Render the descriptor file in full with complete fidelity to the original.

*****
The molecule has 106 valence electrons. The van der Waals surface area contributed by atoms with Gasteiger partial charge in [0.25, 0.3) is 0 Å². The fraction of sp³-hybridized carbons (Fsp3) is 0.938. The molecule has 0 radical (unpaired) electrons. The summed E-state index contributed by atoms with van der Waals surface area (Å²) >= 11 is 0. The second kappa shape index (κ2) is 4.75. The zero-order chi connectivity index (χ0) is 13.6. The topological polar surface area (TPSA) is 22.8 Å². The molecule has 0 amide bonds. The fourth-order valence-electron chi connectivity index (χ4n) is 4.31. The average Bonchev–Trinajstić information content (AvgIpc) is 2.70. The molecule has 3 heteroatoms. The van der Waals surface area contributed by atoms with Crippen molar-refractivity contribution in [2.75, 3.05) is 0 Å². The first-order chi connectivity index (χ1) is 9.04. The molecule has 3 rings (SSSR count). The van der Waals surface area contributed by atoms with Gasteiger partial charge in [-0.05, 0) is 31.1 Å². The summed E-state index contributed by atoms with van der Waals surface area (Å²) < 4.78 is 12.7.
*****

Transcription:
The molecule has 106 valence electrons. The van der Waals surface area contributed by atoms with Gasteiger partial charge in [0.25, 0.3) is 0 Å². The fraction of sp³-hybridized carbons (Fsp3) is 0.938. The molecule has 0 radical (unpaired) electrons. The summed E-state index contributed by atoms with van der Waals surface area (Å²) >= 11 is 0. The second kappa shape index (κ2) is 4.75. The zero-order chi connectivity index (χ0) is 13.6. The topological polar surface area (TPSA) is 22.8 Å². The molecule has 0 amide bonds. The fourth-order valence-electron chi connectivity index (χ4n) is 4.31. The average Bonchev–Trinajstić information content (AvgIpc) is 2.70. The molecule has 3 heteroatoms. The van der Waals surface area contributed by atoms with Crippen molar-refractivity contribution in [2.75, 3.05) is 0 Å². The first-order chi connectivity index (χ1) is 9.04. The molecule has 3 rings (SSSR count). The van der Waals surface area contributed by atoms with Gasteiger partial charge in [-0.05, 0) is 31.1 Å². The summed E-state index contributed by atoms with van der Waals surface area (Å²) < 4.78 is 12.7.